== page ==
Study evaluates amyloid PET in patients with suspected Alzheimer's disease | Study sheds light on how sugar drives cancer cell growth | Tumors found to recur thanks to cancer cells that hide from immune system
October 20, 2017
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News for nuclear medicine and molecular imaging professionals
Imperial College researchers found that amyloid PET with F-18 florbetapir led to changes in diagnosis among patients with suspected Alzheimer's disease who didn't have amyloid buildup in the brain, as well as reduced the use of invasive tests to identify amyloid, such as cerebral spinal fluid analysis, among those with uncertain diagnosis. Amyloid PET may be most beneficial in evaluating younger patients with suspected early-onset dementia, whose symptoms may be different from those of older patients with the disease, researchers wrote in the Journal of Neurology, Neurosurgery & Psychiatry.
Cancer cells readily consume sugar, which leads to a cycle of cancer development and growth, according to a study in Nature Communications. The nine-year research project shows how sugar connects with Ras proteins, which control cell growth and differentiation and are found in large quantities in tumors.
Some cancer cells can hide from the immune system after successful cancer treatment and form new tumors that send signals hiding them from immune cells, according to a study of mice published in Cancer Immunology Research. "It is becoming increasingly clear that the immune system is at the core of the puzzle of how we can treat cancer more effectively," said Kevin Harrington, co-author of the study.
Providing early palliative care for patients with newly diagnosed mesothelioma did not improve quality of life, survival, mood or anxiety, researchers reported at the 18th World Conference on Lung Cancer. Researcher Dr. Fraser Brims said one reason could be that these patients already had excellent care and adding palliative care did not make much difference at that level.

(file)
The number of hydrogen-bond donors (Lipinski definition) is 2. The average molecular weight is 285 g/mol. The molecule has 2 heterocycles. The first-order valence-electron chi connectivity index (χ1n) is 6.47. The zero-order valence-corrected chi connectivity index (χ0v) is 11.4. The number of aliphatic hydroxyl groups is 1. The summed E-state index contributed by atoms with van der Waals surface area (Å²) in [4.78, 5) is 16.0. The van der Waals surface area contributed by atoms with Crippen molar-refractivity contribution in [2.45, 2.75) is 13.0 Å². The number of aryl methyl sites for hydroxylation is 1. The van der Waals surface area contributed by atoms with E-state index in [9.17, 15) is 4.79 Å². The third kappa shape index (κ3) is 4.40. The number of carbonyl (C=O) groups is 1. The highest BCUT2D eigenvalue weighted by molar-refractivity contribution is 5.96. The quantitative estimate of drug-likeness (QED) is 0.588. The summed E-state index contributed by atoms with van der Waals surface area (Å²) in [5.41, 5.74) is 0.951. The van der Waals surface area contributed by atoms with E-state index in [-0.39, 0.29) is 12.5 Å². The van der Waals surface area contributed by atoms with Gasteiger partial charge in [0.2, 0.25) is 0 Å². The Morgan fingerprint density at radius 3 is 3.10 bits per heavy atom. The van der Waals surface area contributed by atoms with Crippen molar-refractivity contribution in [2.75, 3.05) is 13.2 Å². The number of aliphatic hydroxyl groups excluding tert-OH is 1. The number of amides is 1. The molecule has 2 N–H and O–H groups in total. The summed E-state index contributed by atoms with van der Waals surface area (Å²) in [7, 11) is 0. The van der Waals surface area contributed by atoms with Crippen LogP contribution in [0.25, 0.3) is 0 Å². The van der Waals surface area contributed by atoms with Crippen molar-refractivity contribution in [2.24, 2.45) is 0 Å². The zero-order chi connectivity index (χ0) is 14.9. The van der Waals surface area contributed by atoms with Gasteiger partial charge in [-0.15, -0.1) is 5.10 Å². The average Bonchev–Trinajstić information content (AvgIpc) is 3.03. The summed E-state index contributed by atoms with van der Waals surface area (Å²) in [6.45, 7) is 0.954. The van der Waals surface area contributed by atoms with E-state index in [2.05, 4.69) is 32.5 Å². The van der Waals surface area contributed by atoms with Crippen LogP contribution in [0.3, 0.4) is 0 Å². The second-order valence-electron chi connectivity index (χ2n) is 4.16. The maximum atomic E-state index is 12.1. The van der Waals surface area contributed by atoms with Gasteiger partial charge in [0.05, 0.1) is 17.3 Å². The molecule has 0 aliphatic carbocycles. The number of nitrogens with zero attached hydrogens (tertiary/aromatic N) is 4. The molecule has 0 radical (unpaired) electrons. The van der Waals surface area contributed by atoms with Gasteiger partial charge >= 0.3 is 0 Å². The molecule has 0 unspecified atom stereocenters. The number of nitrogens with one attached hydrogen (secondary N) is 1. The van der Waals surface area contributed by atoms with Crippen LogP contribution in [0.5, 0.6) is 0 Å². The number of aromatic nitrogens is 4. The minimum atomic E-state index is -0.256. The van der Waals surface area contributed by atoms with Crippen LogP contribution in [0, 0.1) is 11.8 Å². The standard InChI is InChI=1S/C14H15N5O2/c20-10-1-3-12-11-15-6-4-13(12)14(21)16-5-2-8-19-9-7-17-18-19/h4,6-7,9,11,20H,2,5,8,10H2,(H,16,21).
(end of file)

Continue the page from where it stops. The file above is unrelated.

Cerveau Technologies has entered an agreement with Janssen Pharmaceuticals for research studies using its F-18 MK-6240, an investigational PET tracer for imaging neurofibrillary tangles in the brain, as a biomarker to diagnose neurodegenerative diseases and evaluate new treatments for them.
Bristol-Myers Squibb's marketing application for breakthrough therapy-tagged Opdivo, or nivolumab, to be used as a treatment for patients with high-risk, advanced melanoma, has been granted priority review status by the FDA.
A study in the journal Family Medicine found the psychosocial BATHE intervention, which stands for background, affect, trouble, handling and empathy, increases hospital inpatient satisfaction scores. The technique lets patients share psychological or life problems with clinicians, and data showed patients who participated gave their physicians an average score of 4.77, compared with a 4.0 score given by patients receiving standard care.
A bipartisan agreement struck by Sens. Lamar Alexander, R-Tenn., and Patty Murray, D-Wash., to stabilize Affordable Care Act markets by funding cost-sharing reduction payments through 2019 experienced major setbacks Wednesday after several key congressional Republicans said they opposed the proposal and President Donald Trump withdrew his support. The future of the deal is now in doubt with only a few senators announcing support for the plan, including Sens. John McCain, R-Ariz., Susan Collins, R-Maine, and Lisa Murkowski, R-Alaska.
Forty-one percent of reported health data breaches in the first nine months of 2017 were attributed to unintended data disclosure, such as accidentally leaving a server open to the public or sending an email containing personal health information to the wrong recipient, which was also the leading cause of such incidents in 2016 and 2015, according to the Beazley Breach Insights report. Hacking or malware incidents were the second most common cybersecurity issue at 19%, followed by insider incidents at 15% and physical loss at 8%, the report stated.
Abstracts are currently being accepted for the 2018 ACNM Annual Meeting, taking place Jan. 25-27 in Orlando, Fla. Young professionals are invited to submit clinical or scientific abstracts on aspects of clinical and basic science in nuclear medicine, correlative imaging in nuclear medicine and radiology, nuclear pharmacy and physics, nuclear cardiology, radionuclide therapy, or quality and safety in nuclear medicine. Get started today.
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